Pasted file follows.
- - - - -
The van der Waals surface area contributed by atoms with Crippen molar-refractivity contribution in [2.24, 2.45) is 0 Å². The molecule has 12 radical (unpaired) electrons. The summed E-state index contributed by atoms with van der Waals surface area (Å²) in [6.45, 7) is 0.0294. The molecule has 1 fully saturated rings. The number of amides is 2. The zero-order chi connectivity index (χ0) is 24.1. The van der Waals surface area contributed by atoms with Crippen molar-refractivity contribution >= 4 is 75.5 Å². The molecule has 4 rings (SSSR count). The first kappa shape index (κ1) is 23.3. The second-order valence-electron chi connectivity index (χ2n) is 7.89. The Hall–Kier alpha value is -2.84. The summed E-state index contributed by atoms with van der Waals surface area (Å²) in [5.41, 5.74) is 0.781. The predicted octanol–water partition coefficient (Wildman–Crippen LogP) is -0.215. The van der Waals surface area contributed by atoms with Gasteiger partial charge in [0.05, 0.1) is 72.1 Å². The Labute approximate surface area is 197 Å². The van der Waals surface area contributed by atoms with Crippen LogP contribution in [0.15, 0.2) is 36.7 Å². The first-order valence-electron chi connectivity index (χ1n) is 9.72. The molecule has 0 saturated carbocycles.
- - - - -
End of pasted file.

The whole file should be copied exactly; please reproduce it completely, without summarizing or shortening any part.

The van der Waals surface area contributed by atoms with Crippen molar-refractivity contribution in [2.24, 2.45) is 0 Å². The molecule has 12 radical (unpaired) electrons. The summed E-state index contributed by atoms with van der Waals surface area (Å²) in [6.45, 7) is 0.0294. The molecule has 1 fully saturated rings. The number of amides is 2. The zero-order chi connectivity index (χ0) is 24.1. The van der Waals surface area contributed by atoms with Crippen molar-refractivity contribution >= 4 is 75.5 Å². The molecule has 4 rings (SSSR count). The first kappa shape index (κ1) is 23.3. The second-order valence-electron chi connectivity index (χ2n) is 7.89. The Hall–Kier alpha value is -2.84. The summed E-state index contributed by atoms with van der Waals surface area (Å²) in [5.41, 5.74) is 0.781. The predicted octanol–water partition coefficient (Wildman–Crippen LogP) is -0.215. The van der Waals surface area contributed by atoms with Gasteiger partial charge in [0.05, 0.1) is 72.1 Å². The Labute approximate surface area is 197 Å². The van der Waals surface area contributed by atoms with Crippen LogP contribution in [0.15, 0.2) is 36.7 Å². The first-order valence-electron chi connectivity index (χ1n) is 9.72. The molecule has 0 saturated carbocycles.